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Featured: Landscape Paintings by MJ Lourens

Furtherup-Verder Op-70cmx80cm

 

MJ Lourens is a Cape Town-based artist who paints in photo-realistic detail comped landscapes of places and things that he sees in his day-to-day life. MJ was born in Pretoria, and the huge, dreamy Highveld skies recur throughout his work. These vistas are more than mere views – they are studies of the human condition, which MJ believes is experienced at the point where humans intersect nature.

 

 

Were you a creative child or was this something you discovered later on? Please tell us a little about your journey as an artist.

 

Since I can remember I have always loved to draw, but I think my first real creative endeavour was to build an airplane out of an old wheel barrow, all fixed with wooden wings. This was around the same time the space shuttle Columbia was launched. I decided to build a space shuttle of my own. Being a pilot was no longer enough I now wanted to know what it would be like to venture into space. I realised I needed to be flat on my back looking up at the stars for take-off. Needless to say I ran into some construction difficulties. I decided the easier option was to go back to drawing.

 

 

Has your style and aesthetic changed over time? How so?

 

I think style and aesthetics are closely related to one’s technique. The more one focuses on expression, one’s technique improves to give style and aesthetics an equal chance to develop and grow.

 

 

You have said that your paintings explore the link between human consciousness and landscape. Can you please tell us more about this?

 

My landscapes reflect the human impact on nature, and therein lies the human condition. The way we plot ourselves on our surroundings has underlying tension and beauty, which constantly fascinates me. The way telephone poles and wires stand in stark contrast to surrounding trees, silhouetted against a dusky sky, creates an almost surreal feeling that is firmly grounded in what is true and real.

 

Night Shift i-Nagskof i-180cm x200cm Nightwatch-Nag Wag-30cmx80cm Memories of Now-Herhinderinge van Hier-40cmx45cm

 

Who and what are some of the people and things that have influenced you artistically?

 

Before I became a serious artist I was obsessed with the world of Salvador Dali. The lovely melancholic scapes he created resonated with me. After finding my own language in my work, I have also been influenced by various South African artists, the likes of Pierneef, Preller and Keith Alexander.

 

 

What is your creative process?

 

Most of what I do is born out of observation. I spend a great deal of time just looking and remembering what a certain time ‘felt’ like. I then use all that information to create an original scene from memory. At any given point I have numerous works in my studio that I work on simultaneously. I start by doing the background first and after spending some time with it I decide what ‘theatrical players’ should be in the foreground, whether it is a telephone pole, factory or simply city lights.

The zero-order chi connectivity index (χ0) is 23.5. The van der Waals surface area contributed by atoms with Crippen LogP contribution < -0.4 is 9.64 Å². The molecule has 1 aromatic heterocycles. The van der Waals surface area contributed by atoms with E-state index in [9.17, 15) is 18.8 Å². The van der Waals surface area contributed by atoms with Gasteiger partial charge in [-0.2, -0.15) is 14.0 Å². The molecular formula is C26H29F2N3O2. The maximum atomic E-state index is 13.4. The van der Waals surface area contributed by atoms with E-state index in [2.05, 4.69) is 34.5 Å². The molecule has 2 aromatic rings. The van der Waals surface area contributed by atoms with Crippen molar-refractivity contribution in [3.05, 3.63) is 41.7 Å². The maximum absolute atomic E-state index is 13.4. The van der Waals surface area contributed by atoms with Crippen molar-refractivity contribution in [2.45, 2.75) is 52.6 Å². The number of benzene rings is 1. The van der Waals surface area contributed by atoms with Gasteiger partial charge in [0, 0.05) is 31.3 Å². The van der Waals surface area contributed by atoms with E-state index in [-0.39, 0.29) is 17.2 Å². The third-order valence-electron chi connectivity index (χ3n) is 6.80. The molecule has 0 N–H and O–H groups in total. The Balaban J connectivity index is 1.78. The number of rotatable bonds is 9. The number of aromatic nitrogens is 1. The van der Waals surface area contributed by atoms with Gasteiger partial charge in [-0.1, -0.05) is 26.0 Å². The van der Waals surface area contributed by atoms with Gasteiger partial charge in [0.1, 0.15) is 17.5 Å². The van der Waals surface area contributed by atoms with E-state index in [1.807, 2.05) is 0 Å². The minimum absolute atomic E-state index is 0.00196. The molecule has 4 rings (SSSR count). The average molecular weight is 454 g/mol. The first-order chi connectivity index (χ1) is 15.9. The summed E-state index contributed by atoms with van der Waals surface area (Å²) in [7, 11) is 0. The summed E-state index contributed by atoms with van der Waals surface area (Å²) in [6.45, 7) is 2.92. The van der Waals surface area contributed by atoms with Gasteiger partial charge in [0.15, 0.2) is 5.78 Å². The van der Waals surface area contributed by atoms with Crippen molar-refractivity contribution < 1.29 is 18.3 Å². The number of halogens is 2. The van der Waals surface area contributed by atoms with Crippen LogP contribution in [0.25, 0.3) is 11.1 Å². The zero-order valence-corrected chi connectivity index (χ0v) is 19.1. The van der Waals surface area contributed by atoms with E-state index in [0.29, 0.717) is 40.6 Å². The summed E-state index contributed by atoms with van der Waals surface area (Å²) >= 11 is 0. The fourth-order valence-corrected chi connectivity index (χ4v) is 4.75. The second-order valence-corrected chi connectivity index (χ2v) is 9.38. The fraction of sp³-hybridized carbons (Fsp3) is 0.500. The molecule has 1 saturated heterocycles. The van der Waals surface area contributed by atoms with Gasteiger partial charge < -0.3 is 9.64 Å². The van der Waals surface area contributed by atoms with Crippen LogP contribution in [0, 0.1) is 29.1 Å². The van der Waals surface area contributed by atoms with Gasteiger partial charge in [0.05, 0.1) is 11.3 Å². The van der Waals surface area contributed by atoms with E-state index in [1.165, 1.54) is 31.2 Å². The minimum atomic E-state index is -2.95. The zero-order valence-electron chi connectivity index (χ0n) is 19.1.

Besides the environment, what other themes and ideas do you explore in your work?

 

I love industrial structures. There is a kind of mythical quality to these structures that we rely on every day. I also have a deep appreciation of graffiti that decorates our cities in conspicuous places and derelict sites. The use of these existing artworks affirms the importance that these artists have on the character and make-up of a city.

 

Ode to the Unknown Alchemist ii-150cmx120cm Ode to the Unknown Alchemist i-150cmx120cm

 

How do you choose which vistas to paint? Please also tell us about how the paintings in a collection fit together to tell an overarching story.

 

Initially most of the vistas I painted were inspired by the Highveld where I grew up. When I moved to Cape Town in 2006 I was confronted by a different kind of landscape which I gradually began to incorporate in my work.

 

 

Where do you look for daily inspiration?

 

I don’t have to look very far for inspiration it usually finds me due to the nature of my work. It can be anything from clouds to horizons, oil rigs or churches, factories, sombre organ music or sunsets.

 

 

Does your filmmaking influence and inform your painting, and vice versa?

 

No they are two distinct entities, each with its own unique identity.

 

 

How does sculpture fit into the mix?

 

I initially trained as a sculptor at University but I have always been drawn to painting. I concentrated on bronze casting and that is still something that I find very fulfilling. For me as a landscape painter, sculpting gives me a different kind of outlet more connected to the human element.

 

 

What can we look forward to seeing from you soon?

 

I am currently working on a solo exhibition opening in March 2015.

 

www.mjlourens.com

 

Weekend Return iii-70cm x80cmWednesday-Woensdag-40cmx45cmSlipping away-150cmx200cmPlant iv-70cmx90cmBridge over waters-70cmx200cm What lies beneith-150cmx200cm  Downhill ii-180cmx200cm



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